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dual boot windows 8 and xp.

Last response: in Windows 8
May 19, 2013 7:47:35 PM

so i have windows 8 already installed. i want to dual boot it with windows xp. i have three local disks(C,D,E). windows 8 is installed on C: and i want to install windows xp on D: without formatting it. how do i do it?

More about : dual boot windows

a b * Windows 8
May 19, 2013 8:05:14 PM

You cannot. The drive MUST be formatted. I really wouldn't recommend installing XP away. It's doubtful your hardware even has drivers for it.
May 19, 2013 8:07:45 PM

unksol said:
You cannot. The drive MUST be formatted. I really wouldn't recommend installing XP away. It's doubtful your hardware even has drivers for it.

ok forget about formatting. how do i dual boot?

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a b * Windows 8
May 24, 2013 11:47:40 AM

The recommended process to create a dual boot system, provided that the hardware is supported in both operating systems and drivers are available for both operating systems, is to install the oldest operating system first, then the newest. However, it is possible to create a dual boot environment by installing Windows XP after Windows 8, just more complicated. By installing Windows XP on a second partition, the boot files for the drive will be overwritten with the Windows XP boot loader which is incompatible with modern versions of Windows such as Windows 7 and Windows 8. In order for both operating systems to boot, the boot files of the newer operating system will need to be restored.

After installing Windows XP to its partition, insert your installation media for Windows 8 and reboot. Select your language settings and hit next, then select Repair your computer in the bottom left of the next page. Select Troubleshooting, then Advanced options, then Command Prompt. At the command prompt, you will need to enter the following to launch the boot repair process:

  1. bootrec /fixboot
  2. bootrec /rebuildbcd

The first operation will restore the Windows 8 compatible boot files, the second will search your disk for compatible operating systems and prompt you whether or not to include an entry for them in the Boot Configuration Database (BCD), which lists all of the operating systems to which the system can boot. Details on the BootRec tool are available here from Microsoft Support. Alternatively these operations can be modified with third party tools like that mentioned by God vs Satan.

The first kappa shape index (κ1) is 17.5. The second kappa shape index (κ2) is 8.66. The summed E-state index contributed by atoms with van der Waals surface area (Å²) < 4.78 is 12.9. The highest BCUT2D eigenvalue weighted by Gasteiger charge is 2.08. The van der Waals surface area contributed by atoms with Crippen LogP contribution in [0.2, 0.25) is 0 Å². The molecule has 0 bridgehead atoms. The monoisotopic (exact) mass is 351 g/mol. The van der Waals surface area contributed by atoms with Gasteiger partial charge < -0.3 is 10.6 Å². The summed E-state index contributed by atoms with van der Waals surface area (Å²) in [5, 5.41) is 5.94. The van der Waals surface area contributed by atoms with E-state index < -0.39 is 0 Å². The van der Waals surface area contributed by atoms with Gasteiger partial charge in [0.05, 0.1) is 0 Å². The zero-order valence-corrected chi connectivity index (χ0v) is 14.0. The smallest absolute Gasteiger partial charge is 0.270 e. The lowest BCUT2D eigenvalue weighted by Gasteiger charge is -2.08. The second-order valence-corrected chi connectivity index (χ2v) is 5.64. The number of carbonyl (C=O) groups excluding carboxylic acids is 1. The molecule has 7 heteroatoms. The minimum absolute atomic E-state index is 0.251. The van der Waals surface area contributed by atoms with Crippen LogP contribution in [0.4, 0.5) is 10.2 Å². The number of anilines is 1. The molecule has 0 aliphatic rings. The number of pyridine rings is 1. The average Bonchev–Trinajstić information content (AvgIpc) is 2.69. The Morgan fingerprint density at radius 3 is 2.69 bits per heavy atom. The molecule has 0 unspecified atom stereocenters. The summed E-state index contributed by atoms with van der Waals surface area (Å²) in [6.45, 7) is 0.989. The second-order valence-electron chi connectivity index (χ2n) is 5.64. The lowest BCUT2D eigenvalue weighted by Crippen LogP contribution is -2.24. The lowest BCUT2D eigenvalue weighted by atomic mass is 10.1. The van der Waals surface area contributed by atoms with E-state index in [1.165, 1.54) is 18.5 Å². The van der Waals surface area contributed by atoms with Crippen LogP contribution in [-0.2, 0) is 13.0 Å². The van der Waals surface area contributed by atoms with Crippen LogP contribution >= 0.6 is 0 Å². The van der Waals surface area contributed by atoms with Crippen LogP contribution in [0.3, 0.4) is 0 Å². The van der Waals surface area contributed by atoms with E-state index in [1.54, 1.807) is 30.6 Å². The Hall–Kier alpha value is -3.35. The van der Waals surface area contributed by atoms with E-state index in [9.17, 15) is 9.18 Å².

The rebuilt BCD will present you with the black and white text based boot menu which you may be familiar with from Windows 7. While fully functional, you may wish to restore the default Windows 8 graphical boot menu which includes support for the mouse. You can restore this functionality by disabling Emergency Management Services with BCDEdit using the following command.

  1. bcdedit /bootems {bootmgr} off
a b * Windows 8
May 24, 2013 12:24:35 PM

4745454b said:
I did see something where if you are using ACHI you can't dual boot 8 and XP. No clue if true.

I believe you may be referring to UEFI, which features a technology called Secure Boot which essentially locks the motherboard firmware to a signed operating system. It is designed to prevent systems from being infected by Rootkit and Bootkit type malware. Here is a quick overview video of the technology from the Springboard Series on TechNet. For most systems with UEFI, there is an option in the system/motherboard firmware to disable Trusted or Secure Boot.

As far as AHCI, if your motherboard uses non-legacy SATA drivers, such as AHCI or RAID configurations, Windows XP did not come with these drivers embedded. During Windows XP setup you would be prompted to press F6 to search a floppy for such drivers. I have a USB floppy drive handy for just such scenarios, but if you don’t have one of those on hand your solution would be either to enable legacy mode for your SATA controller or to slipstream SATA drivers into the setup for Windows XP. See the overview on How to Add OEM Plug and Play Drivers to Windows XP here.

An alternate solution you may want to consider if you have Windows 8 Professional and a system with support for Second Layer Address Translation (SLAT) is client Hyper-V. Using client Hyper-V you can create a virtual environment in a type 1 hypervisor allowing the virtual environment to communicate directly with processing and memory resources. This would also allow you to use both operating systems alongside, so you would not have to leave Windows 8 to access Windows XP. Client Hyper-V is the recommended solution for providing access to additional operating system environments from a Windows 8 system. There is an excellent video session on client Hyper-V available here.

Lastly, just to be sure that you are aware, support for Windows XP is ending on April 8th, 2014. Past this date, security patches and updates will no longer be released. The page for Windows XP and Windows Office 2003 End of Support provides further details.